Tag Archives: Vinyl

Where Everybody Knew Your Name

By Tony Fernandez:

In the seemingly never-ending social media debate of Digital vs Vinyl, you hear the same points brought up time after time…

Vinyl is better

Digital is better

Record crates suck (this is actually true…)

Vinyl sounds warmer

Digital sounds cleaner

Vinyl made selection a skill

Digital made selection ubiquitous

Blah, blah, blah….

But the query that inspired me to put these words down was this: To what extent do you miss the social interaction with music /record store employees (who were usually fellow music lovers and/or DJs) that was inherent in buying vinyl records vs the isolated process of digital downloads?

I have to admit when I think about it I do miss that aspect of the vinyl world.

Going to record stores for me was an adventure. I was lucky enough to do a little bit of traveling and I would always check out the local record shops when I would be in a new town. It never failed that I would find some diamond in the rough that was overlooked by everyone else.

It was like a secret society. Once people knew you were a DJ and became a “regular”, things opened up. People treated you nicer and would grant you access to areas of the store the general public didn’t have. They would show you the under the counter stuff or the back room stuff.   Getting access to promo releases and white label prints on a retail level was not an easy feat. I’m glad to say I was able to cultivate a nice circle of stores where I could find some really choice pieces of wax.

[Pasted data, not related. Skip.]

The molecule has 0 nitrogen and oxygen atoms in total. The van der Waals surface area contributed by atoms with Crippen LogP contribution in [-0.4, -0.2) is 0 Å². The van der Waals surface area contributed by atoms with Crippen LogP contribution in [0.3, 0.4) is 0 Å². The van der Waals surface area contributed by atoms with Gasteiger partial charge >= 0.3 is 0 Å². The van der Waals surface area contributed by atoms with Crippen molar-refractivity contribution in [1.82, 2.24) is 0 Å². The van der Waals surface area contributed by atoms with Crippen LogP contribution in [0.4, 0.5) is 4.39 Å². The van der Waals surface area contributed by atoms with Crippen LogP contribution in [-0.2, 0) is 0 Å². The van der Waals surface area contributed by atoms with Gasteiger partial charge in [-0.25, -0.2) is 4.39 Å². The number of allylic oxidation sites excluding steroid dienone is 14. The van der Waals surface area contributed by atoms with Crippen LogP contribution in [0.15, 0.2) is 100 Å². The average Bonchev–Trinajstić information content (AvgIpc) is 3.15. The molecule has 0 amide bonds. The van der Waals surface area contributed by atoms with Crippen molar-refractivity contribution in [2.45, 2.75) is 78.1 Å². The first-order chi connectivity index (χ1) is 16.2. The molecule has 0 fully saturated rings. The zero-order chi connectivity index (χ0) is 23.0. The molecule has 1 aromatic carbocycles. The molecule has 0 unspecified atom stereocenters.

And honestly, the people the worked there, the managers and the owners, they were really about the music. And that’s the part that was cool. It was like walking into the Cheer’s Bar, the people there would know who you were, be happy to see you and just catch up. I’m pretty sure to some I was just another customer, and that was OK. But by and large, everyone I met at the record store was very cool and always willing to help you in the task of finding the unique piece.

It was all about the journey. Making road trips to certain record stores because you were either going to play there that night or you just wanted to make a road trip and eat at that local restaurant. One thing for certain, the trip was not going to be in vain. You’d either come back with awesome tunes, a great meal or both.

I love playing “records”. But I still use SSL. I don’t miss lugging 40 lb crates loaded with vinyl. I don’t really miss the act of digging in the crates. I still do that in the digital space now. Not the same, but the results are the same. I do miss making those road trips and being a vinyl Indiana Jones. Nothing really beat having that piece of wax in your hand, placing it on the platter, dropping the track and having your friends ask, where did you find that?

My answer was always the same… don’t worry about it, it doesn’t matter, I got the last one.

Keep ‘em spinning.

Based out of Richmond, VA, DJ Tony Fernandez has been a DJ, Remixer, Producer, Musical Soothsayer and Audio Gear Oracle since 1980. Find him on facebook. Email djtonytf@gmail.com